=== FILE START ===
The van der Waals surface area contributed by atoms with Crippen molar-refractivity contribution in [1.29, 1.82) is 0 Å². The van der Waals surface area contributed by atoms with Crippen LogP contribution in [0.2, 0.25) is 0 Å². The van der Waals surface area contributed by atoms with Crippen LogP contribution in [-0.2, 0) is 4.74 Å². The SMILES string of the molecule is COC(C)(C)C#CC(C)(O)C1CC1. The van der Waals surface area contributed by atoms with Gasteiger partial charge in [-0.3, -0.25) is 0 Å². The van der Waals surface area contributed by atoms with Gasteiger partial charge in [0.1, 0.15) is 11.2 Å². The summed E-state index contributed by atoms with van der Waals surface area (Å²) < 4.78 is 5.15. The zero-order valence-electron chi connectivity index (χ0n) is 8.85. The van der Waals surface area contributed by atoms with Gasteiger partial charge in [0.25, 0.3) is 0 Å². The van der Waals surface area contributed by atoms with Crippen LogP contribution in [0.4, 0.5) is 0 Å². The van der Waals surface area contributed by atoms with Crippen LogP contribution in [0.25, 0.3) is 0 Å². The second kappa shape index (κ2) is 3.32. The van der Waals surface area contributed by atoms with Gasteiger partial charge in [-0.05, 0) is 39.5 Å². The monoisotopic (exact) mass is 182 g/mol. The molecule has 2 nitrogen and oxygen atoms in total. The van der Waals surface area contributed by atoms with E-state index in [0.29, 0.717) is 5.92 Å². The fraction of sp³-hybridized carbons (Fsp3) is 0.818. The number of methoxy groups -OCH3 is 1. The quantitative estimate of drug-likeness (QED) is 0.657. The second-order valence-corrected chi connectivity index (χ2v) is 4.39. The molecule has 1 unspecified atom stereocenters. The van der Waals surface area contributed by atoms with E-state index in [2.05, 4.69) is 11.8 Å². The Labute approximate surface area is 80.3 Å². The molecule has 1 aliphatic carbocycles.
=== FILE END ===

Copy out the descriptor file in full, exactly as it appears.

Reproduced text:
The van der Waals surface area contributed by atoms with Crippen molar-refractivity contribution in [1.29, 1.82) is 0 Å². The van der Waals surface area contributed by atoms with Crippen LogP contribution in [0.2, 0.25) is 0 Å². The van der Waals surface area contributed by atoms with Crippen LogP contribution in [-0.2, 0) is 4.74 Å². The SMILES string of the molecule is COC(C)(C)C#CC(C)(O)C1CC1. The van der Waals surface area contributed by atoms with Gasteiger partial charge in [-0.3, -0.25) is 0 Å². The van der Waals surface area contributed by atoms with Gasteiger partial charge in [0.1, 0.15) is 11.2 Å². The summed E-state index contributed by atoms with van der Waals surface area (Å²) < 4.78 is 5.15. The zero-order valence-electron chi connectivity index (χ0n) is 8.85. The van der Waals surface area contributed by atoms with Gasteiger partial charge in [0.25, 0.3) is 0 Å². The van der Waals surface area contributed by atoms with Crippen LogP contribution in [0.4, 0.5) is 0 Å². The van der Waals surface area contributed by atoms with Crippen LogP contribution in [0.25, 0.3) is 0 Å². The second kappa shape index (κ2) is 3.32. The van der Waals surface area contributed by atoms with Gasteiger partial charge in [-0.05, 0) is 39.5 Å². The monoisotopic (exact) mass is 182 g/mol. The molecule has 2 nitrogen and oxygen atoms in total. The van der Waals surface area contributed by atoms with E-state index in [0.29, 0.717) is 5.92 Å². The fraction of sp³-hybridized carbons (Fsp3) is 0.818. The number of methoxy groups -OCH3 is 1. The quantitative estimate of drug-likeness (QED) is 0.657. The second-order valence-corrected chi connectivity index (χ2v) is 4.39. The molecule has 1 unspecified atom stereocenters. The van der Waals surface area contributed by atoms with E-state index in [2.05, 4.69) is 11.8 Å². The Labute approximate surface area is 80.3 Å². The molecule has 1 aliphatic carbocycles.